CAST OF BILOXI BLUES AT IVORYTON PLAYHOSUE
Eugene Morris Jerome is now a man. You might remember him as a precocious teenager dealing with growing up in Brooklyn in Neil Simon’s “Brighton Beach Memoirs.” Eugene is the central character created by Simon, semi-autobigraphically, in a trilogy. Now is the time for a second installment and, thanks to the Ivoryton Playhouse, you can come meet Eugene from now until Sunday, May 14 as “Biloxi Blues” salutes soldiers.
It’s World War Ii and our Brooklyn boy is now twenty years old and is leaving home and heading to Biloxi, Mississippi to join the United States Army. Private first class Jerome is now an active observer, an eager participant in boot camp and a narrator writing about the trials and triumphs of serving patriotically for his country.
Come meet Zal Owen as the lovable Eugene and his best new pals Alec Silberblatt as Arnold, Conor M. Hamill as Wykowski, Ethan Kirschbaum as Carney, George Mayer as Hennesey and Chandler Smith as Selridge. Overseeing their every move and moment is the hard boiled Mike Mihm as their commander, the dictator Sergeant Toomey. As young recruits, they exhibit all the ABCs,anxiety,bravado and courage that you would expect to witness. They tease, swear and act tough as they prepare for their new assignment: going to war. With sly wit and a deep sense of humanity, Simon inducts his soldiers with all the brashness of heading off into the unknown and the fears that entails.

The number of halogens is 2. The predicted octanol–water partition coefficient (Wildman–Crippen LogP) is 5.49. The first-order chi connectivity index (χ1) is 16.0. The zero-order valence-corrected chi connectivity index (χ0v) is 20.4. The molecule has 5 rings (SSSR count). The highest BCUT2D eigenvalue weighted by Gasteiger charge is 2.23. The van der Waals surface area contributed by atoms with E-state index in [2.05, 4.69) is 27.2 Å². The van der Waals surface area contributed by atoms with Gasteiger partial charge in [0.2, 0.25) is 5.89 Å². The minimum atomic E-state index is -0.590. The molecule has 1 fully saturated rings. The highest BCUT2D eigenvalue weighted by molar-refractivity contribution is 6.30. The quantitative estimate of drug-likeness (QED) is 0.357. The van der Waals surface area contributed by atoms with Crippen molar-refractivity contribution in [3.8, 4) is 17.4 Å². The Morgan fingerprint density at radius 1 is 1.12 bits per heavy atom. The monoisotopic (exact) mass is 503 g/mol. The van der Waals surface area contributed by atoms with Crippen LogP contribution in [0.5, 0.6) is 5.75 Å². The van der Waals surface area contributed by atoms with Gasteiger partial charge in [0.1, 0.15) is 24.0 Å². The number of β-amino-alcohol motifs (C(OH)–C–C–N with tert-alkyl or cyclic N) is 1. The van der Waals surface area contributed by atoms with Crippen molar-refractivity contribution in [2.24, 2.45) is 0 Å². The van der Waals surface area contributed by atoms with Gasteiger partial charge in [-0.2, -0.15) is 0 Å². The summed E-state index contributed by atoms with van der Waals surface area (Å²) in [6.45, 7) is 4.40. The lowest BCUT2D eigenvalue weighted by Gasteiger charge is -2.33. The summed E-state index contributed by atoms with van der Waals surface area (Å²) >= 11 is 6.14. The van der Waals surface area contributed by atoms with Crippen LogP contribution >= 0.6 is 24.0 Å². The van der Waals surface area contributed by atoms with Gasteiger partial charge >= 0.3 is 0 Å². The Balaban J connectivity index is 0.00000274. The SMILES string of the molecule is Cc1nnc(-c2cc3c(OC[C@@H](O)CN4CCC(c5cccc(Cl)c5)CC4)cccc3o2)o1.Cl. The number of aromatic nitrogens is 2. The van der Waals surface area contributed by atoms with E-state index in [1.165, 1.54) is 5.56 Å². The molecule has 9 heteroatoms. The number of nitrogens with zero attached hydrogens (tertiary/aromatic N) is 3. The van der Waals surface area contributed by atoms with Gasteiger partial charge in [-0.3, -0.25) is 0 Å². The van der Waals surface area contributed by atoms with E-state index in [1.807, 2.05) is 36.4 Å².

These men, thrown together as they are, have to grow up quickly. It’s Sergeant Toomey’s job and obligation to toughen them up and supply all the discipline and obedience they will need to endure combat. Mike Mihm as Toomey is up for the challenge. Push-ups by the hundreds and long enforced marches through the swamps, peeling potatoes and scrubbing latrines are all part of the patriotic package they must face. Readiness for battle is a prerogative and instant responsibility is essential.
As the recruits tease, ridicule and support each other, Eugene records his memoirs for posterity, with pithy comments on the goings on and day-to-day challenges. A 48 hour pass allows Eugene to explore two of his list of goals, to lose his virginity and to fall in love, both with the help of Moira O’Sullivan and Andee Buccheri. He also plans to become a writer and not to die in the war. Sasha Bratt as director puts these men through their paces in a heartwarming and poignant way.
For tickets ($50, seniors $45, students $22, children $17), call the Ivoryton Playhouse, 103 Main Street, Ivoryton at 860-767-7318 or online at www.ivorytonplayhouse.org. Performances are Wednesday and Sunday at 2 p.m., Wednesday and Thursday at 7:30 p.m. and Friday and Saturday at 8 p.m.
Pack your duffel bag and get ready to do some push-ups as a maniacal drill instructor puts you through your paces or will die trying.